The action of my new Southern gothic horror novel, The Devil Makes Three, kicks off on Indigenous People’s Day. And the book officially releases this week, October 14. So I thought now would be a good time to show off a sample chapter. xoxo Lucy
Serena had come home to Saxon County two years before because she’d had no choice. Once upon a time, she believed she would do great things, but the world taught her better. Now she just survived.
That Tuesday, she woke up at seven a.m. in the bed her late husband had slept in as a child. She ate toast and drank a smoothie while standing at the kitchen sink. Her mother-in-law fixed bacon and eggs for her father-in-law, and he sat at the table reading the morning paper. The three of them chatted, exchanging pleasantries and discussing the news of the day, nothing she could have remembered later if she’d thought to try. She told them she was leaving for work, and Claudine, her mother-in-law, told her to have a blessed day. She said she’d try and told them to do the same.
“You be careful, sugar,” her father-in-law, Henry, known as Rooster, called as she walked out the door.
As she got into her car, her eyes happened to fall on her keychain. It was a thick, clear plastic rectangle encasing a stylized portrait of an African goddess. Her late husband bought it for her at a gift shop in New Orleans on a long weekend away. “She looks like you,” he had said, and she had laughed.
The name of the goddess, Oshun, was printed in gold script across the portrait, a beautiful woman with an elaborate braided hairstyle who held a little round fan poised against her chin. Serena had looked up the name on the internet and read a few website articles about the Orisha, but she wasn’t really interested. She’d been raised Baptist and wasn’t in the market for any new gods. She was a historian, not a mythologist. She kept the keychain because it was a gift from Trey, and usually she didn’t notice it at all, any more than she noticed she had five fingers on each hand.
But that morning, she saw it. She stared at it, her mind wandering for several seconds. Mama, she thought, a word that rarely passed through her mind. Mama had one like this. Then she broke the trance and put the key in the ignition.
She pulled her car into the parking lot of the Briarwood Community Center half a minute behind Miz Rae, the branch librarian, just as God and Miz Rae intended she should. She helped her boss unload a monster-sized pumpkin from the trunk of her ancient Cadillac. They put it on the porch next to the library door. “Get that old scarecrow out of the storeroom,” Miz Rae said when they went inside. “And did you get those leaves?”
“Yes, ma’am, I did.” She put her mid-morning snack in the refrigerator and turned on her computer. She checked the book drop—a James Patterson hardback and three cowboy movie videos. Kirk Benson had been by.
She spent the rest of the morning decorating while Miz Rae sat at the front desk. She dusted off the scarecrow and stapled down a hank of his yarn hair that had gotten yanked loose the year before and fluffed his floppy felt hat to cover the spot. She put him on the porch beside the pumpkin. While she was out on the porch, she chatted about the weather and the relative dangers of trick-or-treating with a homeschool mom while Miz Rae dealt with the woman’s wild-ass children inside. She pasted colored paper leaves on the glass doors leading from the community center proper to the library, making swirls across the glass.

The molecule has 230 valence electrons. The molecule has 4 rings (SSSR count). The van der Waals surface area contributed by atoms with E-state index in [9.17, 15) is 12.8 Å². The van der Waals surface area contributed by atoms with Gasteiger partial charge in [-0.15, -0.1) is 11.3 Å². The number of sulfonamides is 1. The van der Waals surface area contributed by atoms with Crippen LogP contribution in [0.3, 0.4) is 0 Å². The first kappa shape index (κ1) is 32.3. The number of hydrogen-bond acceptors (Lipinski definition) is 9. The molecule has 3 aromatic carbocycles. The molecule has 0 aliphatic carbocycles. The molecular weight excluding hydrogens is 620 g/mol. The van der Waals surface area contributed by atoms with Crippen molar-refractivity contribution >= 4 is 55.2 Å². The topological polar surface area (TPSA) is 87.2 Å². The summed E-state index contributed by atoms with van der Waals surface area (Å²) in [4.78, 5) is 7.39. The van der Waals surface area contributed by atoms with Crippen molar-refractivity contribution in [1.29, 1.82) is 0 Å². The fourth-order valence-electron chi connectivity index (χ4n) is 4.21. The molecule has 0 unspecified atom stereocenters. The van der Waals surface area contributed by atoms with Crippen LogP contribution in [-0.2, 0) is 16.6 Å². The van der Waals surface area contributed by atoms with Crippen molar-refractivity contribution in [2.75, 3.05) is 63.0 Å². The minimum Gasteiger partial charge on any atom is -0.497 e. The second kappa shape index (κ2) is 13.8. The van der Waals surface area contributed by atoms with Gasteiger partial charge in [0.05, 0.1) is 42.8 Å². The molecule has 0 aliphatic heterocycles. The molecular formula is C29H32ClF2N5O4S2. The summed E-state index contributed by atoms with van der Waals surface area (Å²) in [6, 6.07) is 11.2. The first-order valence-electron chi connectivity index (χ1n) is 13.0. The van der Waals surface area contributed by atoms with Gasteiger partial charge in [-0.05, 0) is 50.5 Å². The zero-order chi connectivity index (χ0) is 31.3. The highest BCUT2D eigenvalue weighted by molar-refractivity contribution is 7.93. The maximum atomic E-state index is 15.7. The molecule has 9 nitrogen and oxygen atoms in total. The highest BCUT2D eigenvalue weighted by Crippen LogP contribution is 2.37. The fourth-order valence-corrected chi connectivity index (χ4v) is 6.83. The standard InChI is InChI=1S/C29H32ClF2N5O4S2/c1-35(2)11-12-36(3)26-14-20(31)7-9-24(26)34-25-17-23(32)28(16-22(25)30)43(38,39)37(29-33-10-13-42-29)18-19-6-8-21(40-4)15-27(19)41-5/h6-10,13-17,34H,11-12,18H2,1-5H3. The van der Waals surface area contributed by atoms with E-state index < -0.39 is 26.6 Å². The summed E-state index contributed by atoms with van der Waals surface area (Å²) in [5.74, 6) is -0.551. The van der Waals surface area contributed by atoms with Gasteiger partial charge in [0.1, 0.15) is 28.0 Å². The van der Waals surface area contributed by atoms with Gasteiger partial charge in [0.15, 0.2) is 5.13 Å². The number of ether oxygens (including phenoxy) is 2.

At noon, Miz Rae’s best friend, Miz Regina, turned up with lunch for the three of them—white Styrofoam plates from the Columbus Day hot dog and bake sale at the Briarwood Baptist Church with Styrofoam cups of sweet tea. Serena put up the “Be Back at 1:00” sign, locked the library doors, and joined the older ladies in the back office.
They ate at the work table in the back, and Miz Rae made Serena and Miz Regina laugh until they cried, talking about the people at the church. “You bad, Rae,” Miz Regina said, wiping her eyes with her paper napkin. “You know you so bad.”
“I’m just telling the truth,” Miz Rae said without cracking a smile, but Serena saw the twinkle in her eye.
At 12:45, Serena had just traded her little bag of barbecue potato chips for Miz Regina’s slice of lemon poundcake when the back door from the parking lot suddenly opened.
Tom Stewart, the director of the Saxon County Library, had let himself in with his key. “Afternoon, ladies,” he said. “Don’t let me disturb your lunch.”
“You can’t disturb us,” Miz Regina said. But of course, he could. He was a man, and he was White, and technically he was the boss. His arrival changed everything. Miz Rae grunted in a way he was welcome to interpret as pleasant.
Tom was nice enough; they all liked him fine. But he was the boss, even though Miz Rae had worked for the library for forty years. She had worked at the main branch in town when Tom and Serena had each gotten their first library cards. When the library board passed over her to give the director’s position to Tom and his graduate degree, they had opened this branch at the Briarwood Community Center and made Miz Rae branch manager as a way to smooth things over. Mostly it had worked. Tom acknowledged the branch as her special queendom, and Miz Rae didn’t make waves. But he knew, she knew, and Serena knew he would always be that White boy the board had given Miz Rae’s big job to.
“What are you doing working today, Tom?” Serena asked. “I thought county council decided to close down everything in town for the holiday.”
“Oh, we’re closed,” Tom said. “We don’t work hard like y’all do.” The Saxon County Council, all Republicans, had decided they were all aggrieved on behalf of Christopher Columbus and would make a big show of recognizing his holiday. Miz Rae thought that was foolishness. She kept the Briarwood branch open and put “Happy Indigenous People’s Day!” up on the big sign out front.